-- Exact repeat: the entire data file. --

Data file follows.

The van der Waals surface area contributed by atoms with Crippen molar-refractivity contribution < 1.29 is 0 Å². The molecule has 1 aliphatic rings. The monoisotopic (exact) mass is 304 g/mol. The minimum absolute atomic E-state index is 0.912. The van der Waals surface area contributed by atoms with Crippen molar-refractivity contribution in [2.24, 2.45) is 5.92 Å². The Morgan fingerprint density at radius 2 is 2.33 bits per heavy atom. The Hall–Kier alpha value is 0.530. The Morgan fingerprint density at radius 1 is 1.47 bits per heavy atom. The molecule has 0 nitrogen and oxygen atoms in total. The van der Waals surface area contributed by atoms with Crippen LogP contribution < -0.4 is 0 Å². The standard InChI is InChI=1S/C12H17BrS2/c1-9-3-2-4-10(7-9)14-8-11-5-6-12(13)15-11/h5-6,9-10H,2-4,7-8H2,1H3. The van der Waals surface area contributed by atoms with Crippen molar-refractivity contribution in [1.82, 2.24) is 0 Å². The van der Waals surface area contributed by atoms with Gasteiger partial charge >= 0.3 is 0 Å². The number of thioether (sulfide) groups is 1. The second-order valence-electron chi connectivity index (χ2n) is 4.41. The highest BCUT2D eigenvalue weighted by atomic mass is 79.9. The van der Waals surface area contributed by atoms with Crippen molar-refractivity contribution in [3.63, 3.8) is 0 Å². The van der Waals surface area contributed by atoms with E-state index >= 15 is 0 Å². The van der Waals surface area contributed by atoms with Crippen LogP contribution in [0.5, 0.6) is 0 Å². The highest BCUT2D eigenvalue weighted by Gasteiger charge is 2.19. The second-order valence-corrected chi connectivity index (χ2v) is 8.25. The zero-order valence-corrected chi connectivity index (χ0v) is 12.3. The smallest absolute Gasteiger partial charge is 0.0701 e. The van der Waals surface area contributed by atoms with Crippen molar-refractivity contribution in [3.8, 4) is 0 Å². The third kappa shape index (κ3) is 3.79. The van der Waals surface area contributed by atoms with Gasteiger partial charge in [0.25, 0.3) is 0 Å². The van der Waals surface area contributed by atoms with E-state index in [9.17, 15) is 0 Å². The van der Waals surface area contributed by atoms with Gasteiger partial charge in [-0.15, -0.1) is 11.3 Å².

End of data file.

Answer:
The van der Waals surface area contributed by atoms with Crippen molar-refractivity contribution < 1.29 is 0 Å². The molecule has 1 aliphatic rings. The monoisotopic (exact) mass is 304 g/mol. The minimum absolute atomic E-state index is 0.912. The van der Waals surface area contributed by atoms with Crippen molar-refractivity contribution in [2.24, 2.45) is 5.92 Å². The Morgan fingerprint density at radius 2 is 2.33 bits per heavy atom. The Hall–Kier alpha value is 0.530. The Morgan fingerprint density at radius 1 is 1.47 bits per heavy atom. The molecule has 0 nitrogen and oxygen atoms in total. The van der Waals surface area contributed by atoms with Crippen LogP contribution < -0.4 is 0 Å². The standard InChI is InChI=1S/C12H17BrS2/c1-9-3-2-4-10(7-9)14-8-11-5-6-12(13)15-11/h5-6,9-10H,2-4,7-8H2,1H3. The van der Waals surface area contributed by atoms with Crippen molar-refractivity contribution in [1.82, 2.24) is 0 Å². The van der Waals surface area contributed by atoms with Gasteiger partial charge >= 0.3 is 0 Å². The number of thioether (sulfide) groups is 1. The second-order valence-electron chi connectivity index (χ2n) is 4.41. The highest BCUT2D eigenvalue weighted by atomic mass is 79.9. The van der Waals surface area contributed by atoms with Crippen molar-refractivity contribution in [3.63, 3.8) is 0 Å². The van der Waals surface area contributed by atoms with E-state index >= 15 is 0 Å². The van der Waals surface area contributed by atoms with Crippen LogP contribution in [0.5, 0.6) is 0 Å². The highest BCUT2D eigenvalue weighted by Gasteiger charge is 2.19. The second-order valence-corrected chi connectivity index (χ2v) is 8.25. The zero-order valence-corrected chi connectivity index (χ0v) is 12.3. The smallest absolute Gasteiger partial charge is 0.0701 e. The van der Waals surface area contributed by atoms with Crippen molar-refractivity contribution in [3.8, 4) is 0 Å². The third kappa shape index (κ3) is 3.79. The van der Waals surface area contributed by atoms with Gasteiger partial charge in [0.25, 0.3) is 0 Å². The van der Waals surface area contributed by atoms with E-state index in [9.17, 15) is 0 Å². The van der Waals surface area contributed by atoms with Gasteiger partial charge in [-0.15, -0.1) is 11.3 Å².